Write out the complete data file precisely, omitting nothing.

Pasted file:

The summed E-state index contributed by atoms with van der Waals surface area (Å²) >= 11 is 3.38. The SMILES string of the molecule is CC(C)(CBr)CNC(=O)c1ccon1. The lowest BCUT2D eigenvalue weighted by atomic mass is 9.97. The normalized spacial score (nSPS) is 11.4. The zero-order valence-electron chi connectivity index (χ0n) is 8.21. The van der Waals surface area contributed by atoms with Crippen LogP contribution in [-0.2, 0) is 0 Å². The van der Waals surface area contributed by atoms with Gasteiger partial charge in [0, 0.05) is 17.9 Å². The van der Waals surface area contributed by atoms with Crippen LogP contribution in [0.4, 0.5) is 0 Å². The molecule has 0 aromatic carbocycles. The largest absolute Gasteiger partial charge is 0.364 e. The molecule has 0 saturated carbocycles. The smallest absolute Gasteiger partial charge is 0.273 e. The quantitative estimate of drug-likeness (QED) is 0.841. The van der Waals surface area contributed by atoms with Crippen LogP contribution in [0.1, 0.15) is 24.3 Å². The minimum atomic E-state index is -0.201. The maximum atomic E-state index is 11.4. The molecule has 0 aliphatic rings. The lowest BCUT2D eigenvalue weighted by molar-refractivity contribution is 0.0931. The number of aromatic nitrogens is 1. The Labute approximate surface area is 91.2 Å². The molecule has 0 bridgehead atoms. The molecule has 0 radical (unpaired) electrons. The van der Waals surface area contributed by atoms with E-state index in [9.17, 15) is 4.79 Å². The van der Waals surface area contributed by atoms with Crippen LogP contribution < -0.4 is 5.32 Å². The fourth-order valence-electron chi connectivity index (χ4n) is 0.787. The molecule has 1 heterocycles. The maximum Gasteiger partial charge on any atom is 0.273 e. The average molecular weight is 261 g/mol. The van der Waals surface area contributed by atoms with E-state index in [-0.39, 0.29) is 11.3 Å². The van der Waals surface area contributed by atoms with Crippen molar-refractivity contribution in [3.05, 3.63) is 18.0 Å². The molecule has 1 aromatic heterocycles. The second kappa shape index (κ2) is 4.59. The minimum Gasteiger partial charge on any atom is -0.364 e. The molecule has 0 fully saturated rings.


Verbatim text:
The summed E-state index contributed by atoms with van der Waals surface area (Å²) >= 11 is 3.38. The SMILES string of the molecule is CC(C)(CBr)CNC(=O)c1ccon1. The lowest BCUT2D eigenvalue weighted by atomic mass is 9.97. The normalized spacial score (nSPS) is 11.4. The zero-order valence-electron chi connectivity index (χ0n) is 8.21. The van der Waals surface area contributed by atoms with Crippen LogP contribution in [-0.2, 0) is 0 Å². The van der Waals surface area contributed by atoms with Gasteiger partial charge in [0, 0.05) is 17.9 Å². The van der Waals surface area contributed by atoms with Crippen LogP contribution in [0.4, 0.5) is 0 Å². The molecule has 0 aromatic carbocycles. The largest absolute Gasteiger partial charge is 0.364 e. The molecule has 0 saturated carbocycles. The smallest absolute Gasteiger partial charge is 0.273 e. The quantitative estimate of drug-likeness (QED) is 0.841. The van der Waals surface area contributed by atoms with Crippen LogP contribution in [0.1, 0.15) is 24.3 Å². The minimum atomic E-state index is -0.201. The maximum atomic E-state index is 11.4. The molecule has 0 aliphatic rings. The lowest BCUT2D eigenvalue weighted by molar-refractivity contribution is 0.0931. The number of aromatic nitrogens is 1. The Labute approximate surface area is 91.2 Å². The molecule has 0 bridgehead atoms. The molecule has 0 radical (unpaired) electrons. The van der Waals surface area contributed by atoms with E-state index in [9.17, 15) is 4.79 Å². The van der Waals surface area contributed by atoms with Crippen LogP contribution < -0.4 is 5.32 Å². The fourth-order valence-electron chi connectivity index (χ4n) is 0.787. The molecule has 1 heterocycles. The maximum Gasteiger partial charge on any atom is 0.273 e. The average molecular weight is 261 g/mol. The van der Waals surface area contributed by atoms with E-state index in [-0.39, 0.29) is 11.3 Å². The van der Waals surface area contributed by atoms with Crippen molar-refractivity contribution in [3.05, 3.63) is 18.0 Å². The molecule has 1 aromatic heterocycles. The second kappa shape index (κ2) is 4.59. The minimum Gasteiger partial charge on any atom is -0.364 e. The molecule has 0 fully saturated rings.